Nigerian oil militants announces ceasefire in delta

The announcement by MEND -- a loose coalition of armed groups with an ill-defined leadership -- comes weeks before a peace summit called by President Umaru Yar'Adua's government.

Nigerian oil militants announces ceasefire in delta
Militants in Nigeria's southern Niger Delta, whose campaign of sabotage has sharply cut the country's oil output, announced a ceasefire on Sunday but stopped short of agreeing to participate in peace talks.

The Movement for the Emancipation of the Niger Delta (MEND) declared the ceasefire just days after one of its most daring attacks so far, which forced Royal Dutch Shell to halt output from its main Nigerian offshore oilfield, Bonga.

"Effective 12 midnight (2300 GMT) on Tuesday, June 24, MEND will be observing a unilateral ceasefire in the Niger Delta region of Nigeria until further notice," the group said in an e-mailed statement.

"We are respecting an appeal by the Niger Delta elders to give peace and dialogue another chance," it said.

The bombing of oil pipelines and kidnapping of oil workers by MEND -- mostly in the labyrinthine creeks of the Niger Delta -- have cut Nigeria's oil output by at least a fifth in recent years, helping drive world oil prices to record highs.

Oil Minister Odein Ajumogobia said on Sunday the world's eighth largest oil exporter was producing around 1.8 million barrels per day (bpd) before the latest attacks, less than two thirds of its 3 million bpd installed output capacity.

The announcement by MEND -- a loose coalition of armed groups with an ill-defined leadership -- comes weeks before a peace summit called by President Umaru Yar'Adua's government.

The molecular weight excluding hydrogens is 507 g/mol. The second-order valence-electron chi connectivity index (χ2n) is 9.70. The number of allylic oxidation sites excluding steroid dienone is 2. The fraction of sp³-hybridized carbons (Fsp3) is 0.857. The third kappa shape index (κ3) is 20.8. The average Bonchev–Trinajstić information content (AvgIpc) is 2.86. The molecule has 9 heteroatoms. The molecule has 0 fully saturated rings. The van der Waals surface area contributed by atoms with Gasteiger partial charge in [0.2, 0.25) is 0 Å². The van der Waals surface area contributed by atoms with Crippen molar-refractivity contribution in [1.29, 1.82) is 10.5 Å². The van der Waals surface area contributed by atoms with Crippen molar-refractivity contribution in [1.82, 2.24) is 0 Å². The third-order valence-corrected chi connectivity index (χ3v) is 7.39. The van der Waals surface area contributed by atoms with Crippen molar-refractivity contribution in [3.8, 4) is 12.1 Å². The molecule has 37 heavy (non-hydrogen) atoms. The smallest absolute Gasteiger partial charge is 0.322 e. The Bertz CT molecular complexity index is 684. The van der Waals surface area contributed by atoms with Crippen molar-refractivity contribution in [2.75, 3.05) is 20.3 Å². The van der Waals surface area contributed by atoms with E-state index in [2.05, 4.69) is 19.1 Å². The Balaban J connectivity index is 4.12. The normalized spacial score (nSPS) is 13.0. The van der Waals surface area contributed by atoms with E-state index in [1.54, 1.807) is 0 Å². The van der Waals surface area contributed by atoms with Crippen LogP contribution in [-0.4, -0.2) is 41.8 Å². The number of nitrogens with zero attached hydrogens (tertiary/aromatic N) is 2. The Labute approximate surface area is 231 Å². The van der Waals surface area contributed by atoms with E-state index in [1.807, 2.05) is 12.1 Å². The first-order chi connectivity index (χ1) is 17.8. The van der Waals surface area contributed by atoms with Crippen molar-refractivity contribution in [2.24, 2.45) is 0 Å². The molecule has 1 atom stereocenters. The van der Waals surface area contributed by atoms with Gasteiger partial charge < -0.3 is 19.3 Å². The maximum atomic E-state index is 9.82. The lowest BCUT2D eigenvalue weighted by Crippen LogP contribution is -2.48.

Asked if the ceasefire meant it would take part in the summit, MEND repeated in an e-mail to Reuters that it would only do so if Henry Okah -- one of its suspected leaders who is on trial for treason and gun-running -- was allowed to attend.

No date has yet been announced for the summit and some analysts doubt it will achieve much given the fragmented nature of the militants and the lack of a cohesive strategy among Nigeria's federal, state and local governments.

Security tightened

Last Thursday's attack on Bonga, which lies some 120 km (75 miles) from the Nigerian coast, was the first significant strike on a deepwater facility in the country and shocked an oil industry which had thought such sites relatively secure.

It forced Shell to stop production at the field, which has a nameplate capacity of 220,000 bpd, and to declare force majeure on Bonga exports for June and July, meaning it cannot guarantee to meet contractual obligations.

Nigeria's House of Representatives has called an emergency meeting for Monday with the defence and oil ministers, national security adviser and foreign oil firms to discuss the attack.

Yar'Adua has pledged a two-pronged approach in dealing with the delta, promising to address the under-development of the region, which lies at the root of the agitation, but also saying he will not tolerate the presence of armed militants.

He ordered the armed forces on Friday to bolster security in the delta and hunt down those responsible for the Bonga attack.

In response, MEND warned expatriate oil workers to leave the delta while it "settled its score" with the government, raising the prospect of an upsurge in violence in the region.

The group had called on Friday for local communities in the delta to sabotage oil facilities and on Saturday congratulated "patriotic youths" who it said had blown up a pipeline operated by U.S. oil firm Chevron last week.

The army said that attack had shut another 120,000 bpd of oil production.

Last Mod: 23 Haziran 2008, 15:25
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